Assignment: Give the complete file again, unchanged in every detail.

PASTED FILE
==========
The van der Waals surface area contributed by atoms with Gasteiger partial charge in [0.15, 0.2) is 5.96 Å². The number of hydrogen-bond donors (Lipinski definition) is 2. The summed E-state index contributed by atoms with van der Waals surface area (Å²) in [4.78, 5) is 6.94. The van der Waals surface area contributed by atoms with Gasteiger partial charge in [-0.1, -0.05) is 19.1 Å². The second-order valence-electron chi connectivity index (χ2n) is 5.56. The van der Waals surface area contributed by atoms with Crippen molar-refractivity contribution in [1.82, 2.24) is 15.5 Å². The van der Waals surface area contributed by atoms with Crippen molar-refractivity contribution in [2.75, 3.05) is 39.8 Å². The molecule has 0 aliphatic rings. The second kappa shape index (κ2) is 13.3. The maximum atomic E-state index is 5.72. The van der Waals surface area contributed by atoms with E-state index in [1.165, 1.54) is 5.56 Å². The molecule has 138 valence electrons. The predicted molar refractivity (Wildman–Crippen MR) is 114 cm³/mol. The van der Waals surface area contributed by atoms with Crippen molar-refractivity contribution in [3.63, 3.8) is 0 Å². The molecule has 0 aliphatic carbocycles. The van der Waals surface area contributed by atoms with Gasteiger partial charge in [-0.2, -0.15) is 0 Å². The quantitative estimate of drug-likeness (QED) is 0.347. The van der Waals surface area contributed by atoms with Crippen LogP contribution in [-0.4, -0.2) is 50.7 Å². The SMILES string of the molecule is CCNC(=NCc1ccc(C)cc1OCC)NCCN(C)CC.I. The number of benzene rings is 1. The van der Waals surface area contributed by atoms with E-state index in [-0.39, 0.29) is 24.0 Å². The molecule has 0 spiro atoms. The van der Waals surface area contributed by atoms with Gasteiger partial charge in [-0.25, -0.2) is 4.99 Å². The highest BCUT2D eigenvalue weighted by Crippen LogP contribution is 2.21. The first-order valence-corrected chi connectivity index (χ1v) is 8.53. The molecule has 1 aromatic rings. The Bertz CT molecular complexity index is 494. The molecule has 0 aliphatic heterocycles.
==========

The van der Waals surface area contributed by atoms with Gasteiger partial charge in [0.15, 0.2) is 5.96 Å². The number of hydrogen-bond donors (Lipinski definition) is 2. The summed E-state index contributed by atoms with van der Waals surface area (Å²) in [4.78, 5) is 6.94. The van der Waals surface area contributed by atoms with Gasteiger partial charge in [-0.1, -0.05) is 19.1 Å². The second-order valence-electron chi connectivity index (χ2n) is 5.56. The van der Waals surface area contributed by atoms with Crippen molar-refractivity contribution in [1.82, 2.24) is 15.5 Å². The van der Waals surface area contributed by atoms with Crippen molar-refractivity contribution in [2.75, 3.05) is 39.8 Å². The molecule has 0 aliphatic rings. The second kappa shape index (κ2) is 13.3. The maximum atomic E-state index is 5.72. The van der Waals surface area contributed by atoms with E-state index in [1.165, 1.54) is 5.56 Å². The molecule has 138 valence electrons. The predicted molar refractivity (Wildman–Crippen MR) is 114 cm³/mol. The van der Waals surface area contributed by atoms with Crippen molar-refractivity contribution in [3.63, 3.8) is 0 Å². The molecule has 0 aliphatic carbocycles. The van der Waals surface area contributed by atoms with Gasteiger partial charge in [-0.2, -0.15) is 0 Å². The quantitative estimate of drug-likeness (QED) is 0.347. The van der Waals surface area contributed by atoms with Crippen LogP contribution in [-0.4, -0.2) is 50.7 Å². The SMILES string of the molecule is CCNC(=NCc1ccc(C)cc1OCC)NCCN(C)CC.I. The number of benzene rings is 1. The van der Waals surface area contributed by atoms with E-state index in [-0.39, 0.29) is 24.0 Å². The molecule has 0 spiro atoms. The van der Waals surface area contributed by atoms with Gasteiger partial charge in [-0.25, -0.2) is 4.99 Å². The highest BCUT2D eigenvalue weighted by Crippen LogP contribution is 2.21. The first-order valence-corrected chi connectivity index (χ1v) is 8.53. The molecule has 1 aromatic rings. The Bertz CT molecular complexity index is 494. The molecule has 0 aliphatic heterocycles.